When it came to the rest of the organization we checked all our resources, asking a friend to be our photographer, and decided to keep it as low-key and DIY as possible. Of course, the numbers rocketed from that initially envisaged quiet ceremony and a meal with a few nearest and dearest, but we kept it at around the 80 people mark.
Our Paris, as in the one we live in day to day, is not the touristic center and so we avoided the incredible costs of venues around the Seine or landmarks, opting for a quirky péniche (barge) on our beloved canal. We got quotes from a few boats but already knew which one we wanted – Grande Fantaisie – because it’s where we had a last drink before I hopped on the Eurostar back to London, during the first days we met. Fortunately, the péniche was available and the perfect size so our wish to have a chilled afternoon and evening on the canal was a go.
One of the biggest costs, besides the venue, was catering and we didn’t want a sit-down meal, which given that we were having the reception on a long barge on a hot July day was out of the question anyway. My husband’s friend’s parents own a Durant Traiteur and were getting into catering so we planned a very hearty French buffet, including charcuterie, cheeses and salads including piemontaise and tabbouleh for the less carnivorous, the veggies and vegans. Needless to say it was delicious and went down an absolute treat.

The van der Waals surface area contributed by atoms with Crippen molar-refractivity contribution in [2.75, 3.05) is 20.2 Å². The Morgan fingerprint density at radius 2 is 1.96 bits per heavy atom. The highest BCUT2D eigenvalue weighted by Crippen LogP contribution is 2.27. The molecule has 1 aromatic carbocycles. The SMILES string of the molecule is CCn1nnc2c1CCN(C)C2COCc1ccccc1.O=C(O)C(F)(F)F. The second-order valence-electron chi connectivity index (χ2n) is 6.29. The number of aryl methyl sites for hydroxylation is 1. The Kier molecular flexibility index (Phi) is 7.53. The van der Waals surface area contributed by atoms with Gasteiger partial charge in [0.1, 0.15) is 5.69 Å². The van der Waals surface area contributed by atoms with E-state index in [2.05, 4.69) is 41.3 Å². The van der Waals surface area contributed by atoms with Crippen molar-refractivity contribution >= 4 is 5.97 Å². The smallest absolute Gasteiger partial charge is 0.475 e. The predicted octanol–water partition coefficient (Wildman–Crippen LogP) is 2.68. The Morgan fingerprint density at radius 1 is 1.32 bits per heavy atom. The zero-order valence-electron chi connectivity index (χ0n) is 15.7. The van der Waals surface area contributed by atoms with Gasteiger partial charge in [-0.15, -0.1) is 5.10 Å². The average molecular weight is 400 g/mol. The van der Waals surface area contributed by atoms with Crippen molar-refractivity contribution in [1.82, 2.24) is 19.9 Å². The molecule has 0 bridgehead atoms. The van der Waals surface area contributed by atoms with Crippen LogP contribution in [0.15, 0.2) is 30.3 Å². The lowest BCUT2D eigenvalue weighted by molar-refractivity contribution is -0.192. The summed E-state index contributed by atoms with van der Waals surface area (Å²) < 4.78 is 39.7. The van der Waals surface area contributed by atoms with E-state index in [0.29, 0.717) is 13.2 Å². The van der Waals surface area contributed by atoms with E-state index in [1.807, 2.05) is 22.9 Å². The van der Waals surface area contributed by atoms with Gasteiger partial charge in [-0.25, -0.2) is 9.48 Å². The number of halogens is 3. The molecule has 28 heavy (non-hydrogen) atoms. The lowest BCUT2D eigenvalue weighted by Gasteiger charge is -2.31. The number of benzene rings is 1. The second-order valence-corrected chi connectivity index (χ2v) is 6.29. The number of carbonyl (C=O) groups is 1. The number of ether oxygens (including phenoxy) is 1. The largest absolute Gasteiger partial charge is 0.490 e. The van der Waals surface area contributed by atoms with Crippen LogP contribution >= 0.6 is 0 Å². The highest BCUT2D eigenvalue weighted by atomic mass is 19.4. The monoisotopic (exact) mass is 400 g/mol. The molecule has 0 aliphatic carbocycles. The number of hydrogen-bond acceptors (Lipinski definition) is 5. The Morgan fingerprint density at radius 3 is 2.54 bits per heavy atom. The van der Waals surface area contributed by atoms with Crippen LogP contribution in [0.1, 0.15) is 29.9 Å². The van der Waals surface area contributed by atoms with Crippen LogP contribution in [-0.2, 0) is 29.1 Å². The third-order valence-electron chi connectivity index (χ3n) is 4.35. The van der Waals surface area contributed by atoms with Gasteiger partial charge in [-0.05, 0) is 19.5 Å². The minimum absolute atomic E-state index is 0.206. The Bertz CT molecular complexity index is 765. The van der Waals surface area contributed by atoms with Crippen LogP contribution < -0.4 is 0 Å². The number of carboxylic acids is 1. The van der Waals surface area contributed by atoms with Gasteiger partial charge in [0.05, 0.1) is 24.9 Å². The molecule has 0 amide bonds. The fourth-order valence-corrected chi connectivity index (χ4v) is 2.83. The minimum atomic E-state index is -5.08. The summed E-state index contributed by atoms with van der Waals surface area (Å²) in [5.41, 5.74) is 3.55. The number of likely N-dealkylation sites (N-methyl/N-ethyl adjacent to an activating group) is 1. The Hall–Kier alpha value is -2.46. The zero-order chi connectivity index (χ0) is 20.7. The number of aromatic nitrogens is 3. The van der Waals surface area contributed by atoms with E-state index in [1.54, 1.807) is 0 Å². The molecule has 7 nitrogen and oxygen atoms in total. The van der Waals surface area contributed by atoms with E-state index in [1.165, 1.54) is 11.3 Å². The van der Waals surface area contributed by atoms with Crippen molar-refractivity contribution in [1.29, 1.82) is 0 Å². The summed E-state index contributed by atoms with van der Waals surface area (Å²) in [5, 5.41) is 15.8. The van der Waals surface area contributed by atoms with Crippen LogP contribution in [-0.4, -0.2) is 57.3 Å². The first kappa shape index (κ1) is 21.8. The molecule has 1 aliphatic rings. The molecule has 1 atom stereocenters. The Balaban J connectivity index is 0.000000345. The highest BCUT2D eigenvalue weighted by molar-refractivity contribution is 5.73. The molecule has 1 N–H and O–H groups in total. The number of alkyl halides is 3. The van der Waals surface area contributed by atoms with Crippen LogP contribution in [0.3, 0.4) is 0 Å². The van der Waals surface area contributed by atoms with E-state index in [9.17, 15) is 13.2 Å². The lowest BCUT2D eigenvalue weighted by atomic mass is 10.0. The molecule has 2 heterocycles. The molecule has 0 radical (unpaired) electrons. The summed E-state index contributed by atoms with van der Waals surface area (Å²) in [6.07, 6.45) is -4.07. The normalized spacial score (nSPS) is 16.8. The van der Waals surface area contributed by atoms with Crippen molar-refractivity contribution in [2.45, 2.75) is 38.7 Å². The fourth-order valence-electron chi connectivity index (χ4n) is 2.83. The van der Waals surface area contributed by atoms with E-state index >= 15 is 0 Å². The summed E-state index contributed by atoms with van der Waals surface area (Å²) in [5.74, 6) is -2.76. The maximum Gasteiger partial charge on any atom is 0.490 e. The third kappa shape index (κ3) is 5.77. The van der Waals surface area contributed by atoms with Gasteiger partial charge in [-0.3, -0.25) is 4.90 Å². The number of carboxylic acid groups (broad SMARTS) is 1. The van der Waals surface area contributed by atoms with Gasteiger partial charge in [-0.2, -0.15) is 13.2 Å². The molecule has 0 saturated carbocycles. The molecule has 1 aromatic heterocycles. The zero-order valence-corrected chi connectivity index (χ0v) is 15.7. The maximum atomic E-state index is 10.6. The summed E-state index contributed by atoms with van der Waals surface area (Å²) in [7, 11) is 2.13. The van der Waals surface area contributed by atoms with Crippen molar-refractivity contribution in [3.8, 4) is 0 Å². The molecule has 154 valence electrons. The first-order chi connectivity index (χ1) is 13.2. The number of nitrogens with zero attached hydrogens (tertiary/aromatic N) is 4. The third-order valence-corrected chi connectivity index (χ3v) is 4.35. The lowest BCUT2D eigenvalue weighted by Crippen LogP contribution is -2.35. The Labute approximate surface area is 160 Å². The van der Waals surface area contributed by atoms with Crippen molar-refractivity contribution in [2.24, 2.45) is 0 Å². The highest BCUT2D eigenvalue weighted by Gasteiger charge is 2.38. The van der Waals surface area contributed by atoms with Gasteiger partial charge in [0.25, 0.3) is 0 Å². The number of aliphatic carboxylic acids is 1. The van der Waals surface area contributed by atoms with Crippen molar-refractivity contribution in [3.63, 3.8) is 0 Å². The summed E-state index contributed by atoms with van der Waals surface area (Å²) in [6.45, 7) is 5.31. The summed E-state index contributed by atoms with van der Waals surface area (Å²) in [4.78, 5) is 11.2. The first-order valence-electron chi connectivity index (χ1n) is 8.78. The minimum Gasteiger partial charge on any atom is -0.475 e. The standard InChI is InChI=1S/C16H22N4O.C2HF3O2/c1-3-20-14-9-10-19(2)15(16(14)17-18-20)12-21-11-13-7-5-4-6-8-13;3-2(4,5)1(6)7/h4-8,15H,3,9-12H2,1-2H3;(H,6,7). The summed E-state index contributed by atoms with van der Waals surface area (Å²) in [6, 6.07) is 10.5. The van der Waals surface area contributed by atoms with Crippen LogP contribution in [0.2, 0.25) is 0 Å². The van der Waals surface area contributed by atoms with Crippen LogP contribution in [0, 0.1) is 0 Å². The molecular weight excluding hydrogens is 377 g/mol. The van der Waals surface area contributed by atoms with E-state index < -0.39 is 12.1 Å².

The price of wedding cakes and logistics of serving them put us off so we ordered a macaron tower from Patisserie La Romainville for the evening and they were so sweet and tasty. My French in-laws utilized their superior fromage knowledge, setting about putting together an attention-grabbing cheese cake, which consisted of actual stacks of reels of cheese. You can never have too much cheese at a French wedding! Then, for the evening, we hired a hotdog stand from Monsieur Saucisse, which was a huge hit too. The meat and veggie hotdogs were delicious, and the cool vintage stand was set up quickly by two friendly servers.